Monday, July 18, 2011

Peace Studies Class, Part 2

As promised, here is my "solution" to the Park 51 Center issue I came up with at the end of my peace studies course with Professor Galtung.  He actually liked it, which made me inordinately happy. Once a student, always a student.

Steps Toward Transcendence In the Case of Cordoba House (a.k.a. the “Ground Zero Mosque” or “Park 51”)

Conflict: New York Muslim community wants to build cultural center.  Proposed site happens to be a few blocks from site of World Trade Center.  Opponents believe  building Islamic center near site of attack carried out by Muslim extremists defiles the “sacred space.”

Complication: Like many micro and meso conflicts, this conflict is purposefully used by some outside the community as a synecdoche for meta and mega conflicts (Israel/Palestine, U.S.A./Arab world, West/Islam).  

Strategy: Reframe conflict—renarrativize it.  Tell a new story.  The two sides are not antagonists; they are a collective protagonist against ignorance and violence on quest for goal of understanding and peace.  

Naming is important.  Point out problems of calling center “Ground Zero Mosque.” (It is neither at Ground Zero nor a mosque.)  The attempt to “rebrand” the building as “Park 51” is a classic compromise/withdraw move.   Go back to center’s original proposed  name: Cordoba House.  This refers to medieval city in Spain in which learning was privileged and religious intolerance among Muslims, Jews, and Christians was minimized.  Educate public about the reasoning behind the name.  Use it.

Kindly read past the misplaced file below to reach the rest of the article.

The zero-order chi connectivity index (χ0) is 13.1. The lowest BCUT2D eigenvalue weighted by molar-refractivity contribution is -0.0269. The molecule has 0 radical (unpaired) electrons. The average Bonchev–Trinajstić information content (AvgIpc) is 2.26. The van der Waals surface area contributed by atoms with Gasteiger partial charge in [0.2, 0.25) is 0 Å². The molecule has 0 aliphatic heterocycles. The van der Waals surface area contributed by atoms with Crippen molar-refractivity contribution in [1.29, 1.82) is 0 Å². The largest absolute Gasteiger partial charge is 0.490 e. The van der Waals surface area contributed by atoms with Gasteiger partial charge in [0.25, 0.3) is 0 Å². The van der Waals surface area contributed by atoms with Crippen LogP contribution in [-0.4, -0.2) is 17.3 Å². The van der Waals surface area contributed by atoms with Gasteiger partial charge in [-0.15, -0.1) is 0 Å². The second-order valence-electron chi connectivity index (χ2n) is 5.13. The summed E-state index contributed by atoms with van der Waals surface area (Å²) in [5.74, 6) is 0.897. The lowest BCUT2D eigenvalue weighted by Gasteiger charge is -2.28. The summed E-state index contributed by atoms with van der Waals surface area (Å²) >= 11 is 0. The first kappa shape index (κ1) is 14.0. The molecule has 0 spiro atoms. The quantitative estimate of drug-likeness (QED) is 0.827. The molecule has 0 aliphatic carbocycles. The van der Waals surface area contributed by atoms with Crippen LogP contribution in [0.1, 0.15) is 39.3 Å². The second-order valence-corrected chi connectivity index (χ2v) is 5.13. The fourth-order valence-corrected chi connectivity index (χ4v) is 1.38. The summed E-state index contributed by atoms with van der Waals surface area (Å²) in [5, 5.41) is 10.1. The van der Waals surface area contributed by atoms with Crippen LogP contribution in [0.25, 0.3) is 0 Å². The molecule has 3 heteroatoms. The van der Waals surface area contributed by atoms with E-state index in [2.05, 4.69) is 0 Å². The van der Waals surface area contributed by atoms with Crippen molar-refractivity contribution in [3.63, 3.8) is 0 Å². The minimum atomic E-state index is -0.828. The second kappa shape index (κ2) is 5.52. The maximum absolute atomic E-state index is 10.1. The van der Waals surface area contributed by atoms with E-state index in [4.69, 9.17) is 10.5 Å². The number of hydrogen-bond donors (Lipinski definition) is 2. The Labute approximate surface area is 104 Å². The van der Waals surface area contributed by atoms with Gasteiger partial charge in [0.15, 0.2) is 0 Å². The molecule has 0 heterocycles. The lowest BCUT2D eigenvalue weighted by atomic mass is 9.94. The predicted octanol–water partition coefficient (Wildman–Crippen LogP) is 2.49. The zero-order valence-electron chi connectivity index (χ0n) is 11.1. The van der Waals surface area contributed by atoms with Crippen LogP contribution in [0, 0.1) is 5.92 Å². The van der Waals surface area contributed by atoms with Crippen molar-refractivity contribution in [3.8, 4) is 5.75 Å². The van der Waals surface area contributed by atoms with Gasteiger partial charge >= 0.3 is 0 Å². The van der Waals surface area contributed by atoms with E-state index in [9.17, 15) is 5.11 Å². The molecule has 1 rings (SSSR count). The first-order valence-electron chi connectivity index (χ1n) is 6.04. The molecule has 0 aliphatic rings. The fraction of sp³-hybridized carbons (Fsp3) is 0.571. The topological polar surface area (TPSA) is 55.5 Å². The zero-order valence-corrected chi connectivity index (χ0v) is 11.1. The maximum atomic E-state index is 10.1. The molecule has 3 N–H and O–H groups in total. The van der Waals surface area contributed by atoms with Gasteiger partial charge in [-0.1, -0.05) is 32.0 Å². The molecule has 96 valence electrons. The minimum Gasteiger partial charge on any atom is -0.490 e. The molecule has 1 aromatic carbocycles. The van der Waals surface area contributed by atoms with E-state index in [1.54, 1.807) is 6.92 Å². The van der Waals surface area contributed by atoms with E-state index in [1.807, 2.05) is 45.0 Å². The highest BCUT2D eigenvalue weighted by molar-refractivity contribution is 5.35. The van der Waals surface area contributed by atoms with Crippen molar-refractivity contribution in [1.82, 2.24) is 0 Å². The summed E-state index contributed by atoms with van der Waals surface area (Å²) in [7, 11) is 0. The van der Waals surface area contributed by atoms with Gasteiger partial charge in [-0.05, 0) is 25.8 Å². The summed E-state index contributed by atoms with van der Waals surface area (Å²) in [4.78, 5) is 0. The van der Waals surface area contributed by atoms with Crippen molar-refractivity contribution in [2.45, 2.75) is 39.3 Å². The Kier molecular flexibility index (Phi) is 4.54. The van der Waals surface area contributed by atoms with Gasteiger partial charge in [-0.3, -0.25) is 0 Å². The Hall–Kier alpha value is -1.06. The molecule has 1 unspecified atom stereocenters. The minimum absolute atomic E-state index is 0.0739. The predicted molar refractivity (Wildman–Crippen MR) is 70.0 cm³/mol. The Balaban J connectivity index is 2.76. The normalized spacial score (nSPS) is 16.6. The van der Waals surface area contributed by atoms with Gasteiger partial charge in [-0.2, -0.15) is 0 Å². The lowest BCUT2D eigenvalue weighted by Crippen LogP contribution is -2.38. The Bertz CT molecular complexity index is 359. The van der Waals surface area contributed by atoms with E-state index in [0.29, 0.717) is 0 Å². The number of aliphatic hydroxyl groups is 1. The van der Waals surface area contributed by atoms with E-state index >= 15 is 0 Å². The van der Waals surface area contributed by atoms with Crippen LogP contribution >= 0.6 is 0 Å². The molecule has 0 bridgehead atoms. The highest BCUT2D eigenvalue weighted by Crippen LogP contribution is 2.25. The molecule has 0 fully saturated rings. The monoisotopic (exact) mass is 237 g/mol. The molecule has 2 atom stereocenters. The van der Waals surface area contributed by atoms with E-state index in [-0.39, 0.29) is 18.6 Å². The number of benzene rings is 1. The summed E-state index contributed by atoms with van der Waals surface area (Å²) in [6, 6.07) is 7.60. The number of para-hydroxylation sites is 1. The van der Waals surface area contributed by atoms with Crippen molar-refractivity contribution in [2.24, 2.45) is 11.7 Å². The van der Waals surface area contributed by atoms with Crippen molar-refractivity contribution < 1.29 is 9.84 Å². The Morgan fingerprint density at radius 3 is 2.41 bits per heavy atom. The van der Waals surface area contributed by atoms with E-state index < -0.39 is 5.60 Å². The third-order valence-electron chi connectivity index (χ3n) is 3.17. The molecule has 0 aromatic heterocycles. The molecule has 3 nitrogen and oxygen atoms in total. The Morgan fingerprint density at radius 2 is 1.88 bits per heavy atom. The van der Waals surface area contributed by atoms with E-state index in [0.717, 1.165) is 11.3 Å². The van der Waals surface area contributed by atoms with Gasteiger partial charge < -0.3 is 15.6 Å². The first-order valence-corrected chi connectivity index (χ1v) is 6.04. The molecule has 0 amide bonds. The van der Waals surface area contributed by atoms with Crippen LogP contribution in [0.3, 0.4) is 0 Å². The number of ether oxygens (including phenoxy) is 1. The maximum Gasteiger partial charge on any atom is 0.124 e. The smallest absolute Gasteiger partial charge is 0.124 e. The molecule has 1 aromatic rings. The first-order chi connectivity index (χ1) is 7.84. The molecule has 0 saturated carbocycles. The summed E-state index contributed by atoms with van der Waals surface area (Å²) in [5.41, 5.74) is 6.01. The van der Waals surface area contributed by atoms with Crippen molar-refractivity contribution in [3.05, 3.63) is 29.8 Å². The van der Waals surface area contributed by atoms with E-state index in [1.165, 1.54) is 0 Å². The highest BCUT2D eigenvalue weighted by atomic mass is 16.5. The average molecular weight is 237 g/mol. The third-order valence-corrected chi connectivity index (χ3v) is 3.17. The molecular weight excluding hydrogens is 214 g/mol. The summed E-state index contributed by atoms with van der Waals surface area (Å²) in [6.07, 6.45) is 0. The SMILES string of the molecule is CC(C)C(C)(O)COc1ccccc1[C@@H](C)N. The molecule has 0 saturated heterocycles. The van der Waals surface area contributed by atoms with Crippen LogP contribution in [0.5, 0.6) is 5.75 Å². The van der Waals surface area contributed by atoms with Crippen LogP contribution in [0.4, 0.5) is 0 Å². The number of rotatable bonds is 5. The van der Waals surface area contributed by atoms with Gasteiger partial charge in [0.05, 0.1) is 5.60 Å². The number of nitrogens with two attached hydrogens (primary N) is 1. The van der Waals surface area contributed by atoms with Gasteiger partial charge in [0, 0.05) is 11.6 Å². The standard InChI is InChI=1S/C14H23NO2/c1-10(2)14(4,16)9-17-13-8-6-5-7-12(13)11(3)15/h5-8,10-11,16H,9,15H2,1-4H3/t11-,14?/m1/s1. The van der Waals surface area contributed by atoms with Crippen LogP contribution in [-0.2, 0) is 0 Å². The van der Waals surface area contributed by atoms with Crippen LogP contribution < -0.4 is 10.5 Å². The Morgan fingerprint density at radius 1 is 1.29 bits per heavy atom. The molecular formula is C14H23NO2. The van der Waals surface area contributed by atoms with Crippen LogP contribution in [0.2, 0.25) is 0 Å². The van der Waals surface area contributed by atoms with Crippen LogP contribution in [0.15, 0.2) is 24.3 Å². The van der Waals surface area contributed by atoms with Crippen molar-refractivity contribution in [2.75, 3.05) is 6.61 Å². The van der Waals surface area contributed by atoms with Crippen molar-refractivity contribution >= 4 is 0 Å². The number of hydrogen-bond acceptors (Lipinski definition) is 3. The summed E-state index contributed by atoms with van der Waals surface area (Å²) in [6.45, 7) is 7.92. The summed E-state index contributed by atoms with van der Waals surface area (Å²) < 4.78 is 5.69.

Use mediators to communicate the hopes and anxieties of both parties to one another.  Minimize demonstrations, public hearings, and other confrontational interactions.

Localize issue—point out that outside forces would love to manipulate both sides.  Get sides to engage with one another, not with outside forces that would use this conflict as proxy conflict for meta and/or mega conflict (e.g. West vs. Islam).    Make this about New Yorkers solving a New York problem.  

Frame the center as an Islamic cultural center that has as its particular mission the elimination of ignorance among different faiths.  It will host interfaith symposiums, speakers (including Professor Johan Galtung?), and courses that focus on dialog, conflict resolution, and understanding.  Its mission is to counter the stories that drive terrorists, Koran-burners, militant Zionists, and all those who use religion to excuse/condone violence.  This not only acknowledges but uses the proximity to the WTC site to resolve the conflict rather than inflame it.